Industry Research : Saudi Contact Centers to Spur Customer Service
The rise of smart devices in Saudi Arabia and a focus on customer loyalty has created the proverbial "perfect storm" for enterprises that want to reinvent the customer experience around smartphones and tablets.
Gartner research indicates that 39.7 million smartphones were sold in the Middle East and Africa last year, and this is expected to grow to 65 million units this year. Global smartphone sales stood at 676 million last year and tablets at 116 million. A report issued by the United Nations (UNCTAD) in 2012 positions Saudi Arabia as the number one worldwide in the use of mobile phones, with penetration levels reaching 188 percent. Smartphones account for a sizeable and fast growing portion of this.
Abdul Nasser Bangcola, country manager, KSA at Interactive Intelligence, said that these devices can help solve some of the challenges that have plagued the contact center industry for more than 30 years. For example, caller identity, intent, and call context (what the customer tried immediately before calling) can be easily and passively established before a call begins. Caller expectations can be better managed, and enterprises can smooth the arrival rate of calls with intelligent, resource aware call-back.
Once calls are set up, interactions can be augmented with the use of data services in parallel to voice, for example by pushing content to a user's device. Mobile is a "hot initiative" in many organizations today, but the ability to translate momentum into the development of customer care capabilities varies widely based on organizational dynamics and the center of gravity for mobile strategy within an enterprise. Simply put, the biggest challenge to the rapid implementation of smart, connected interactions is for customer care teams to collaborate effectively with teams they may not have worked with in the past. The ownership of mobile strategy within an organization dictates the approaches that care teams must take to bringing mobile capabilities to market.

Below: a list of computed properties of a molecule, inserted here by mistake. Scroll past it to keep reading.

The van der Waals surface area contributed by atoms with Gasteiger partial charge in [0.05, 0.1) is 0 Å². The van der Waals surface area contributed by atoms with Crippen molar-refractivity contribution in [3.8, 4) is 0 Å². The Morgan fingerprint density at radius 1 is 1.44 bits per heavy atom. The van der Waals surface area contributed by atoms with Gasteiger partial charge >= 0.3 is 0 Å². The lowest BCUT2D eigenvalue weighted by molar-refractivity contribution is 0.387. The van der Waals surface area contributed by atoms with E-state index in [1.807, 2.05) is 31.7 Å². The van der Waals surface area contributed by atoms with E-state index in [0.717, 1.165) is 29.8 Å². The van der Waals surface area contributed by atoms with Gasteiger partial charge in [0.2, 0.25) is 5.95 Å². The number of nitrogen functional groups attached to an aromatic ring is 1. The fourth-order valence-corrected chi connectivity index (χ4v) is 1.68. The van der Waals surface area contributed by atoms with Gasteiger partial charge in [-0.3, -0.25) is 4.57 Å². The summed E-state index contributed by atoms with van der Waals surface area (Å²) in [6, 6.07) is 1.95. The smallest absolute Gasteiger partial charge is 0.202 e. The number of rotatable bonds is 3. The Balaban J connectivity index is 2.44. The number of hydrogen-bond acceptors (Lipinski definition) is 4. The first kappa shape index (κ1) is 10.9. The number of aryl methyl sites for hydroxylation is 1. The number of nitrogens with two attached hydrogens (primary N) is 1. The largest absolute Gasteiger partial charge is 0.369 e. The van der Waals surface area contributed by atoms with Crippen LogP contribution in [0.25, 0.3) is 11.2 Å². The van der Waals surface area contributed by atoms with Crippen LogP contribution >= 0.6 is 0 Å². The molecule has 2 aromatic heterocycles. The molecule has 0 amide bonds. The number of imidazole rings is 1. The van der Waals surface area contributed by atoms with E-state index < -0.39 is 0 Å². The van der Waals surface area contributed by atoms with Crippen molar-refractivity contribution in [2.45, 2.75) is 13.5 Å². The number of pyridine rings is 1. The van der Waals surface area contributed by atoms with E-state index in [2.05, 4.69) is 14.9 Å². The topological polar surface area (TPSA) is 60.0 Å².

Serving consumers in a world where the frame and basis of customer engagement is rapidly shifting is one of the biggest challenges for organizations today. With the consumerization of customer service communication taking root, implementing a successful customer care strategy means enterprises need to look beyond traditional measures and explore how they can serve the customer on the customer’s terms. A growing number of enterprises are supporting social media, SMS, web chat, and video in conjunction with traditional voice, web, and email channels. However, despite the proliferation of these alternative customer service channels the voice channel remains the most popular for customers attempting to resolve issues at the first attempt.
Mobility is upending how customer care is delivered
With voice still the dominant component of customer care, it is fair to describe most service environments as reactive. In most cases a business does nothing, takes no action, until a customer makes an inquiry. Things change slowly in this environment, but change they do.
The last decade has brought a series of incremental changes to the operation of customer care. Of late those evolutionary developments have sped up quickly and become revolutionary. The context that governs the transactional relationship between an enterprise and its customers has expanded beyond landline calls into multiple channels spread across numerous media.
This is challenging enough for customer care planners and the vendors that support them. When you add mobility you create a technological and operational combination that upends many of the traditional notions of how to care for customers.
Smart devices represent paradigm shifts in the way customers relate to the companies they interact with by simplifying consumer access to customer service across multiple channels.
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Published: Monday, September 2, 2013